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If your dentist in Renton has diagnosed you with bruxism, you are not alone. Also known as teeth grinding, bruxism can occur in patients of all ages. A dentist does not know what causes bruxism. However, many people who suffer from bruxism are also anxious, under stress, taking certain medications, or have abnormally aligned upper and lower teeth. Fortunately, a dentist can easily treat bruxism and prevent further damage to your teeth and gums. Keep reading to learn more about the signs and symptoms of bruxism, including noticeable chips, dull headaches, and sensitive teeth.

Noticeable Chips

A dentist often cautions patients to look for noticeable chips in their teeth as one of the clearest signs of severe bruxism. Many people are unaware that they grind their teeth until a dentist sees visible cracks, fractures, or chips that cannot be explained by any other injury. However, tooth fractures can also be signs of tooth decay, so it is important to discuss your symptoms with your dentist.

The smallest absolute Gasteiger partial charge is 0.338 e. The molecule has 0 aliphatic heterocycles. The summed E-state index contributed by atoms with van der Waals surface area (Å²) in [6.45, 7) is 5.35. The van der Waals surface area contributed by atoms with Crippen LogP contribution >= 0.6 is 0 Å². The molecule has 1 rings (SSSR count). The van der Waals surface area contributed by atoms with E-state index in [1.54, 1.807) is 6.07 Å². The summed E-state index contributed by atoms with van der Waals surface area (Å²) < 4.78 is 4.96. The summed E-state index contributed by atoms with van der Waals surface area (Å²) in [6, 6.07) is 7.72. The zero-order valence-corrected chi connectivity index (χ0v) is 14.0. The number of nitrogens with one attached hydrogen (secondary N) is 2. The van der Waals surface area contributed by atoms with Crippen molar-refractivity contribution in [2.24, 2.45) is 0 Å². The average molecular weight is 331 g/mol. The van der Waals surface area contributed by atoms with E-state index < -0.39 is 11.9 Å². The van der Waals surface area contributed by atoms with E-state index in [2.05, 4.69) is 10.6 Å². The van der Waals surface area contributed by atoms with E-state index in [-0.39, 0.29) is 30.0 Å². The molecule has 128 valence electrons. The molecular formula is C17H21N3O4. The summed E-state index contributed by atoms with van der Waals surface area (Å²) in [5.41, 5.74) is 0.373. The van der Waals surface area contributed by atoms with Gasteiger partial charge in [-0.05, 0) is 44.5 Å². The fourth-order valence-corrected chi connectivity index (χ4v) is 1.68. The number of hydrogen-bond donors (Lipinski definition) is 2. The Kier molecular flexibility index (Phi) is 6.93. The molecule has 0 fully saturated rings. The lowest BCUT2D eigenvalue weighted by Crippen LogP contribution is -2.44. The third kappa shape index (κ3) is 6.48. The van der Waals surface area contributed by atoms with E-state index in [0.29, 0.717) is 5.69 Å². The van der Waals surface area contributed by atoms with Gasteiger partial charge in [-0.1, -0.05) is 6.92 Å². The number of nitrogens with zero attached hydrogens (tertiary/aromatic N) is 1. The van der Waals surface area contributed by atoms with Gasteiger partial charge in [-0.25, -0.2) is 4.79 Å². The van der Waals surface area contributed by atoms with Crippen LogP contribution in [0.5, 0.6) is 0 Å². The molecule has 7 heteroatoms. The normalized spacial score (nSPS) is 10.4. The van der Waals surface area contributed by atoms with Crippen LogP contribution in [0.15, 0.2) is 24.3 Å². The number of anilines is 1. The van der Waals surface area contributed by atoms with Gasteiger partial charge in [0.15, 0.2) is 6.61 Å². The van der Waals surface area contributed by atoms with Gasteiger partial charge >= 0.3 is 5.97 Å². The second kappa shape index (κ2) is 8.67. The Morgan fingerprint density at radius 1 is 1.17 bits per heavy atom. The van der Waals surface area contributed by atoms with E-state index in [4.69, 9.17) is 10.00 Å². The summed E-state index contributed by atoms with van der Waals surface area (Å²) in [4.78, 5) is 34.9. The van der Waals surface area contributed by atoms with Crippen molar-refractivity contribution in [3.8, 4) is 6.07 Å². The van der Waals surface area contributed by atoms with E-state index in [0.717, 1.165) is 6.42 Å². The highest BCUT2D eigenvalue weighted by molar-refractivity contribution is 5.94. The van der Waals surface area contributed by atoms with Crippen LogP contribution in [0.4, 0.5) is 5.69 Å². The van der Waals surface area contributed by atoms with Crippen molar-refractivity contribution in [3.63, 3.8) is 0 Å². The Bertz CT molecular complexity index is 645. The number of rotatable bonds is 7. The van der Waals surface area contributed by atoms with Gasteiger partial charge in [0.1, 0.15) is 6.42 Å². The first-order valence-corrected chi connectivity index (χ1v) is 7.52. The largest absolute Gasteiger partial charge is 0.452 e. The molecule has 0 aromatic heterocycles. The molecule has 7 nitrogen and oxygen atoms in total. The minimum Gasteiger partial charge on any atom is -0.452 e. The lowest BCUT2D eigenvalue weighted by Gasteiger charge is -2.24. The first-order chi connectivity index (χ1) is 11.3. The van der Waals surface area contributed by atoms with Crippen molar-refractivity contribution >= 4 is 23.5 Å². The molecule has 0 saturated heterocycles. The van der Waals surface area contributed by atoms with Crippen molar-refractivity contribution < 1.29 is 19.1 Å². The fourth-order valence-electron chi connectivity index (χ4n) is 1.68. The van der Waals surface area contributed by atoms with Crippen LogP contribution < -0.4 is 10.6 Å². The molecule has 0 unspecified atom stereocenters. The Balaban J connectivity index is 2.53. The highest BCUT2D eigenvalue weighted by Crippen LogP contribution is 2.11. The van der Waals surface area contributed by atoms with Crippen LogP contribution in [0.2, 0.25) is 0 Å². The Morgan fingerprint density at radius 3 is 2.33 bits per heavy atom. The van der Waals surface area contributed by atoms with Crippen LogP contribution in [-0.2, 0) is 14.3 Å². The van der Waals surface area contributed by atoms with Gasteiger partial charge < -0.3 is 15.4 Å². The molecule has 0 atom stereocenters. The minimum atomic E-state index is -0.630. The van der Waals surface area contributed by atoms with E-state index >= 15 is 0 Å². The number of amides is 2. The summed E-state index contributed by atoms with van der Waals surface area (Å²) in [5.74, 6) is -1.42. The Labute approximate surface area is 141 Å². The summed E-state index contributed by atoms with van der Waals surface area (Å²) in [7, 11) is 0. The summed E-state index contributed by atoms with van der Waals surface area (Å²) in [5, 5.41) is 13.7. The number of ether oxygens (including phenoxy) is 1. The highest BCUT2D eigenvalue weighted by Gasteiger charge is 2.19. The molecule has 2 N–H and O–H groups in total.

Dull Headaches

If you grind your teeth while you sleep, you may also wake up with a dull headache. When the teeth are powerfully pushed against each other, it can cause significant pain. Some people seek family dental care for headaches and jaw soreness only to find out that they are unknowingly grinding their teeth. A severe earache is another common symptom of bruxism. While bruxism may cause pain in the ear area, individuals do not actually have an ear infection, and are instead simply sore from teeth grinding.

Sensitive Teeth

Bruxism causes the tooth enamel to wear down, which results in serious tooth sensitivity. The tooth enamel is the hard, outermost layer of your tooth structure. When the tooth enamel disappears, it cannot grow back on its own. Unfortunately, without your tooth enamel, you can experience extreme sensitivity and even tooth pain when you encounter hot, cold, or especially sweet food and drinks.